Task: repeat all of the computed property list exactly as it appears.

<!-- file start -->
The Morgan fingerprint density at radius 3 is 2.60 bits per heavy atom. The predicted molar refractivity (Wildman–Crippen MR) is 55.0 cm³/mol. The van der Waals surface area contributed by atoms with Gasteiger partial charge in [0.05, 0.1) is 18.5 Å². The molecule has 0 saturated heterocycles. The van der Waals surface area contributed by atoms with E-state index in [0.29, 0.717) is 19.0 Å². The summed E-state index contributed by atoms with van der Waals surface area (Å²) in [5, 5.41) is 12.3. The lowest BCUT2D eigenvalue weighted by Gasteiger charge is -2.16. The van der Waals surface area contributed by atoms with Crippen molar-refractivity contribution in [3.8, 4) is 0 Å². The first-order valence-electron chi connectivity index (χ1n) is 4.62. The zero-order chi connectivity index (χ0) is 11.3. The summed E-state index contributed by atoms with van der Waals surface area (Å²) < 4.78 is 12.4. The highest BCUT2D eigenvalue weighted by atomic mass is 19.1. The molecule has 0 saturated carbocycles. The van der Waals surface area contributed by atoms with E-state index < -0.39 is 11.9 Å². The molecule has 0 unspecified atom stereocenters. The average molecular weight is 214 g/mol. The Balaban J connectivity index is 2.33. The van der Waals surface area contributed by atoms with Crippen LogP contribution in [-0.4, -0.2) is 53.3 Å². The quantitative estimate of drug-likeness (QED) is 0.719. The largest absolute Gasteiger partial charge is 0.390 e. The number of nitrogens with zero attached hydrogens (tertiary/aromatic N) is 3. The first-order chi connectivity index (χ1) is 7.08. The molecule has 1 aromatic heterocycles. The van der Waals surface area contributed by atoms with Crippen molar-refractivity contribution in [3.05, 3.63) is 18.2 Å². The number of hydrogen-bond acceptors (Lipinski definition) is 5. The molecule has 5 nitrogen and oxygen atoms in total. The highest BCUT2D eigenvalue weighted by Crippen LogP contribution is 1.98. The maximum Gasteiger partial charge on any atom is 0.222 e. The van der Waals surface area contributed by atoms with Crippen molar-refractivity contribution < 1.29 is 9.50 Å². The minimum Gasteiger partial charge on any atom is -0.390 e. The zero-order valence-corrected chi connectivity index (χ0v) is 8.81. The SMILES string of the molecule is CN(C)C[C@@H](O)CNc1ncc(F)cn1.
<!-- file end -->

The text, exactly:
The Morgan fingerprint density at radius 3 is 2.60 bits per heavy atom. The predicted molar refractivity (Wildman–Crippen MR) is 55.0 cm³/mol. The van der Waals surface area contributed by atoms with Gasteiger partial charge in [0.05, 0.1) is 18.5 Å². The molecule has 0 saturated heterocycles. The van der Waals surface area contributed by atoms with E-state index in [0.29, 0.717) is 19.0 Å². The summed E-state index contributed by atoms with van der Waals surface area (Å²) in [5, 5.41) is 12.3. The lowest BCUT2D eigenvalue weighted by Gasteiger charge is -2.16. The van der Waals surface area contributed by atoms with Crippen molar-refractivity contribution in [3.8, 4) is 0 Å². The first-order valence-electron chi connectivity index (χ1n) is 4.62. The zero-order chi connectivity index (χ0) is 11.3. The summed E-state index contributed by atoms with van der Waals surface area (Å²) < 4.78 is 12.4. The highest BCUT2D eigenvalue weighted by atomic mass is 19.1. The molecule has 0 saturated carbocycles. The van der Waals surface area contributed by atoms with E-state index < -0.39 is 11.9 Å². The molecule has 0 unspecified atom stereocenters. The average molecular weight is 214 g/mol. The Balaban J connectivity index is 2.33. The van der Waals surface area contributed by atoms with Crippen LogP contribution in [-0.4, -0.2) is 53.3 Å². The quantitative estimate of drug-likeness (QED) is 0.719. The largest absolute Gasteiger partial charge is 0.390 e. The number of nitrogens with zero attached hydrogens (tertiary/aromatic N) is 3. The first-order chi connectivity index (χ1) is 7.08. The molecule has 1 aromatic heterocycles. The van der Waals surface area contributed by atoms with Crippen molar-refractivity contribution in [3.05, 3.63) is 18.2 Å². The number of hydrogen-bond acceptors (Lipinski definition) is 5. The molecule has 5 nitrogen and oxygen atoms in total. The highest BCUT2D eigenvalue weighted by Crippen LogP contribution is 1.98. The maximum Gasteiger partial charge on any atom is 0.222 e. The van der Waals surface area contributed by atoms with Crippen molar-refractivity contribution < 1.29 is 9.50 Å². The minimum Gasteiger partial charge on any atom is -0.390 e. The zero-order valence-corrected chi connectivity index (χ0v) is 8.81. The SMILES string of the molecule is CN(C)C[C@@H](O)CNc1ncc(F)cn1.